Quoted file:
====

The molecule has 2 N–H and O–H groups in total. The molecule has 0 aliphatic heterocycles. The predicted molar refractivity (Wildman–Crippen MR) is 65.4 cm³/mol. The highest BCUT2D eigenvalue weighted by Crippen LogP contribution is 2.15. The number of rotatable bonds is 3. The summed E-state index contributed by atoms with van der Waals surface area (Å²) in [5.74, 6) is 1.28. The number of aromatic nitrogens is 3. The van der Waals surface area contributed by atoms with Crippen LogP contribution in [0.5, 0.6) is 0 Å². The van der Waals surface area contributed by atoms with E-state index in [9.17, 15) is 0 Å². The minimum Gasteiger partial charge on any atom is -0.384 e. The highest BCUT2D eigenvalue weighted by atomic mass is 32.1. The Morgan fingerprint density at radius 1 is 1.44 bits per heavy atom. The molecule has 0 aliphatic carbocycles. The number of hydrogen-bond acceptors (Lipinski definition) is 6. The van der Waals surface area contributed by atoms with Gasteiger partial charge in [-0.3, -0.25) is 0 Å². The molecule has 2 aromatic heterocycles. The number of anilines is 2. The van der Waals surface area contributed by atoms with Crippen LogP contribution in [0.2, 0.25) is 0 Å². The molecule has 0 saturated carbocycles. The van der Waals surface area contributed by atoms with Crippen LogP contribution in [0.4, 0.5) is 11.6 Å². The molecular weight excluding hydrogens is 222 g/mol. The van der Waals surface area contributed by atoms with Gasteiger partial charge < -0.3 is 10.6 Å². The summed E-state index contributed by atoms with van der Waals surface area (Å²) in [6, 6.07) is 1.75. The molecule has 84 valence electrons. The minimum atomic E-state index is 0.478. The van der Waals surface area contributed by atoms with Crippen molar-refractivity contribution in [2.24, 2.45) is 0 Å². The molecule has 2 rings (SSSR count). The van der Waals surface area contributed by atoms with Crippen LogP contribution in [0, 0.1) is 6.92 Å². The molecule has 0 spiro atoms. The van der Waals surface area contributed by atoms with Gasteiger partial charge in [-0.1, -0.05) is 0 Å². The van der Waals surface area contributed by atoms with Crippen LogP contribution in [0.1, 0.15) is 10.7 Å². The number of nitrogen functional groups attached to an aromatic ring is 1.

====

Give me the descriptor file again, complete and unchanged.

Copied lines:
The molecule has 2 N–H and O–H groups in total. The molecule has 0 aliphatic heterocycles. The predicted molar refractivity (Wildman–Crippen MR) is 65.4 cm³/mol. The highest BCUT2D eigenvalue weighted by Crippen LogP contribution is 2.15. The number of rotatable bonds is 3. The summed E-state index contributed by atoms with van der Waals surface area (Å²) in [5.74, 6) is 1.28. The number of aromatic nitrogens is 3. The van der Waals surface area contributed by atoms with Crippen LogP contribution in [0.5, 0.6) is 0 Å². The van der Waals surface area contributed by atoms with E-state index in [9.17, 15) is 0 Å². The minimum Gasteiger partial charge on any atom is -0.384 e. The highest BCUT2D eigenvalue weighted by atomic mass is 32.1. The Morgan fingerprint density at radius 1 is 1.44 bits per heavy atom. The molecule has 0 aliphatic carbocycles. The number of hydrogen-bond acceptors (Lipinski definition) is 6. The van der Waals surface area contributed by atoms with Gasteiger partial charge in [-0.3, -0.25) is 0 Å². The molecule has 2 aromatic heterocycles. The number of anilines is 2. The van der Waals surface area contributed by atoms with Crippen LogP contribution in [0.2, 0.25) is 0 Å². The molecule has 0 saturated carbocycles. The van der Waals surface area contributed by atoms with Crippen LogP contribution in [0.4, 0.5) is 11.6 Å². The molecular weight excluding hydrogens is 222 g/mol. The van der Waals surface area contributed by atoms with Gasteiger partial charge < -0.3 is 10.6 Å². The summed E-state index contributed by atoms with van der Waals surface area (Å²) in [6, 6.07) is 1.75. The molecule has 84 valence electrons. The minimum atomic E-state index is 0.478. The van der Waals surface area contributed by atoms with Crippen molar-refractivity contribution in [2.24, 2.45) is 0 Å². The molecule has 2 rings (SSSR count). The van der Waals surface area contributed by atoms with Crippen LogP contribution in [0, 0.1) is 6.92 Å². The molecule has 0 spiro atoms. The van der Waals surface area contributed by atoms with Gasteiger partial charge in [-0.1, -0.05) is 0 Å². The van der Waals surface area contributed by atoms with Crippen LogP contribution in [0.1, 0.15) is 10.7 Å². The number of nitrogen functional groups attached to an aromatic ring is 1.